Friday, November 28, 2014

Pig Basics

What is Pig

Pig is a program that reads files written in PigLatin to generate a MapReduce program automatically. It is generally much easier to use Pig than writing your own MapReduce programs. Grunt is the interactive shell for Pig.

Ways to start Pig

Pig in interactive local mode

Runs in single virtual machine
All files are in the local file system
>pig -x local

Pig in Interactive MapReduce mode

Runs in a Hadoop cluster
Is the default mode
>pig -x

Pig executing Pig script file in local mode

Script is written in PigLatin
>pig -x local myscript.pig

Pig executing Pig script file in MapReduce mode

Script is written in PigLatin
>pig myscript.pig

Pig Data

Tuple - like a row in a file, or a row in a table, but not all don't have to have the same number of items. example: They can contain scalar types such as int, chararray, double, etc, or even bags. (Jeff, {apple, orange, pear}). Parenthesis are used to indicate the tuple datatype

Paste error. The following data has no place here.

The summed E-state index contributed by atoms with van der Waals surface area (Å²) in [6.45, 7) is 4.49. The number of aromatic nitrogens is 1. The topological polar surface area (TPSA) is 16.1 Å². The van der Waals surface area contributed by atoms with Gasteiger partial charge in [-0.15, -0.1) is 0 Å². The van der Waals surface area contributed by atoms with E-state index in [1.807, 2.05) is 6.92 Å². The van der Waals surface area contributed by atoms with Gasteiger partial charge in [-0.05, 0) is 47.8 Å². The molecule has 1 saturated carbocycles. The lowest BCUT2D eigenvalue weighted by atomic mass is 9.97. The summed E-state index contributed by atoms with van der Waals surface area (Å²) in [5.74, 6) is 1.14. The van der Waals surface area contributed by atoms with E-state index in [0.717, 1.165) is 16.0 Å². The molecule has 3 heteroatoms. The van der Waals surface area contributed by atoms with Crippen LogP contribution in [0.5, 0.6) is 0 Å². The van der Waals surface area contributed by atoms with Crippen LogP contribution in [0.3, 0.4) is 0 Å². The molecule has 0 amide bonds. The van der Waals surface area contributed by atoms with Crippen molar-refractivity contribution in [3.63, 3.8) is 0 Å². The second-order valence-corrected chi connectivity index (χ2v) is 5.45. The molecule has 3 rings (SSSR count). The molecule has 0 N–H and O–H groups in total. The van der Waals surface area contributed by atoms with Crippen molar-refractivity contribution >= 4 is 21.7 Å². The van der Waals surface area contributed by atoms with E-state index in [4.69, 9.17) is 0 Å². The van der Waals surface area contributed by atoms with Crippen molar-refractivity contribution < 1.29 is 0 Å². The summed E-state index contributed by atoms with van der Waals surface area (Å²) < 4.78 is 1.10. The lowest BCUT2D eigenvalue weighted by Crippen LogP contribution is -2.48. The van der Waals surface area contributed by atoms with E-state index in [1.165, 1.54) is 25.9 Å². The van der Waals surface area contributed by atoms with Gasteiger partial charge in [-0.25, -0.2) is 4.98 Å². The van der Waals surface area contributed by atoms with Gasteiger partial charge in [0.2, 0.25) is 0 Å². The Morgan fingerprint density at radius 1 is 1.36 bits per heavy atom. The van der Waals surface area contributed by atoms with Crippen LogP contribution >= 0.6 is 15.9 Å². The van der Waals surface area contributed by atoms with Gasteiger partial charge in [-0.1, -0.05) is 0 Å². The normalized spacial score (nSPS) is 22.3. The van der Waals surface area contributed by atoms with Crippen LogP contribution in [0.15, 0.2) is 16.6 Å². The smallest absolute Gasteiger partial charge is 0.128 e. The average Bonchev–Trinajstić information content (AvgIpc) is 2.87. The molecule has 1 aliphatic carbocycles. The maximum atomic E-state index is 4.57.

Bag - bag of tuples. Curly braces are used to indicate the bag datatype.
Relation - an outer bag. Generally it is what you get back when you filter, group, sort, join, etc data. In terms of a database, it is kind of like a view or result set.

Data TypeDescriptionExample
intsigned 32-bit integer300
longsigned 64-bit integer300L or 300l
float32-bit floating point3.2F, 3.2f, 3.2e2f, 3.2E2F
double64-bit floating point3.2, 3.2e2, 3.2E2
chararraya stringabcde Basically a string
bytearraya blob
tupleordered set of fields (4, Brent, 388.25) Kind of like a row in a database
bagcollection of tuples {(4, Brent, 388.25) (20, Amanda,36.7)}